“I CAN SEE YOU’RE EAGER TO MARK THAT FORM,” Adam says, taking a swift
drag of his cigarette as he leads another volunteer and me down Bridgeway in Sausalito
hours before dawn. “I know every single homeless person in this city; I could fill that whole
thing out in three minutes.”
The form in question is part of the Point-in-Time Count (PIT), a biennial event that
attempts to account for all the homeless individuals nationwide. Taking place during the
last 10 days of January, the count is required of all counties receiving federal funding allo-
cated toward homelessness by the Department of Housing and Urban Development (HUD).
Carried out by Applied Survey Research, a social research firm that conducts impact evalua-
tions and assessments, the count focuses on individuals or families with primary nighttime
residences that are not designed for or ordinarily used as regular sleeping accommodations
for human beings. This criterion includes cars, parks, abandoned buildings, buses or train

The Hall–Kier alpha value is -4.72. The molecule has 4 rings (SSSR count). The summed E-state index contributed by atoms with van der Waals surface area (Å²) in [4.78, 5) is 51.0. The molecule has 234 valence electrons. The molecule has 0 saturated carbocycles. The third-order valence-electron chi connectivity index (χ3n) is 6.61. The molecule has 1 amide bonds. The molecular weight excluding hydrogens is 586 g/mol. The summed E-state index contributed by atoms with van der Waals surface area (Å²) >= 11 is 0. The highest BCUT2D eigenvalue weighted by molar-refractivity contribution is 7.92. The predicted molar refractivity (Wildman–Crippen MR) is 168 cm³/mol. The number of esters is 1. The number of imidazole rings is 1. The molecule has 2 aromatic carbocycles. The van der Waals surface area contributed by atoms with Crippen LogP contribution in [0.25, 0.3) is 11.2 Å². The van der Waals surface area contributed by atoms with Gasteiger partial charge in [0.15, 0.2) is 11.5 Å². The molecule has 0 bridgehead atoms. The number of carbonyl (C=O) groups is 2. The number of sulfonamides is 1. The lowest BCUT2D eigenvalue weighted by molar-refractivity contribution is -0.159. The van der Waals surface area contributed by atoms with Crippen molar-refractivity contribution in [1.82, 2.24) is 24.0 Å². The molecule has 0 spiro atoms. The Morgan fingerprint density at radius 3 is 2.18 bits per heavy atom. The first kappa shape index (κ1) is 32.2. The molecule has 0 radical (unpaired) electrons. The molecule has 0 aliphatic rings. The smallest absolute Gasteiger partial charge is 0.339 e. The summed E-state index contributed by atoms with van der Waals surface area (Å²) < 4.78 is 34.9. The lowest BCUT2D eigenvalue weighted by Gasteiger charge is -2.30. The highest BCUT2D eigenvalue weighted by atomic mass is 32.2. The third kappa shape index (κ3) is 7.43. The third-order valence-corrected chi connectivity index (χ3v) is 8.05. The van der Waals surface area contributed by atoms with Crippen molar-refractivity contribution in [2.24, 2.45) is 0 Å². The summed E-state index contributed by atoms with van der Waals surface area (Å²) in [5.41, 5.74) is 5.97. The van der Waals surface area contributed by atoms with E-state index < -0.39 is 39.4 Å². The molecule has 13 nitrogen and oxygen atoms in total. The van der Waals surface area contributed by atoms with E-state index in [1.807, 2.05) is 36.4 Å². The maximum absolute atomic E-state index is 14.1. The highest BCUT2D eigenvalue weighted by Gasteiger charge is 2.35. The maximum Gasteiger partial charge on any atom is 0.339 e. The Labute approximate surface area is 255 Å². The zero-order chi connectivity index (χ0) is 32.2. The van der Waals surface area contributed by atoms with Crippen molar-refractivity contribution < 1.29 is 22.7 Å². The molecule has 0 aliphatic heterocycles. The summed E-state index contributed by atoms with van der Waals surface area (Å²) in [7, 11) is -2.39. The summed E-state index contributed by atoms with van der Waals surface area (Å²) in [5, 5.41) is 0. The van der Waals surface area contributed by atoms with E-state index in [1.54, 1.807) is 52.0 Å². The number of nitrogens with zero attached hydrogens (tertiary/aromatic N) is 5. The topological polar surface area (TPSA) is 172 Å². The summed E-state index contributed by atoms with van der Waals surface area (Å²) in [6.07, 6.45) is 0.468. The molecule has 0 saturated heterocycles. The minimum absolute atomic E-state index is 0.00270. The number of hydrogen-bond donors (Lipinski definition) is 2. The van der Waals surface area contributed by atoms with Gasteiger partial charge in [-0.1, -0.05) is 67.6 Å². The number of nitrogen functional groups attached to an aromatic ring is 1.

stations, airports, camping grounds and — something pretty unique to Marin — anchor-outs
in Richardson Bay. After the tally, about 300 individuals, representing a broad spectrum
of the population, complete an in-depth survey. When it comes to getting a snapshot of the
current status of homelessness locally, this is the tool.
To help with the count, 15 volunteers gather at the Marin City Health and Wellness
Center in Sausalito at 5 in the morning on January 27, carrying flashlights and wearing
heavy jackets and athletic shoes. Similar groups of people also congregate in San Rafael and
Novato. Before deployment — in order to get counters to the right spots — volunteers are
paired up with guides who either currently are or have been homeless in the past.
Falling Through the
A look at the state of
homelessness in the county.
BY KASIA PAWLOWSKA
ILLUSTRATION BY BRIAN STAUFFER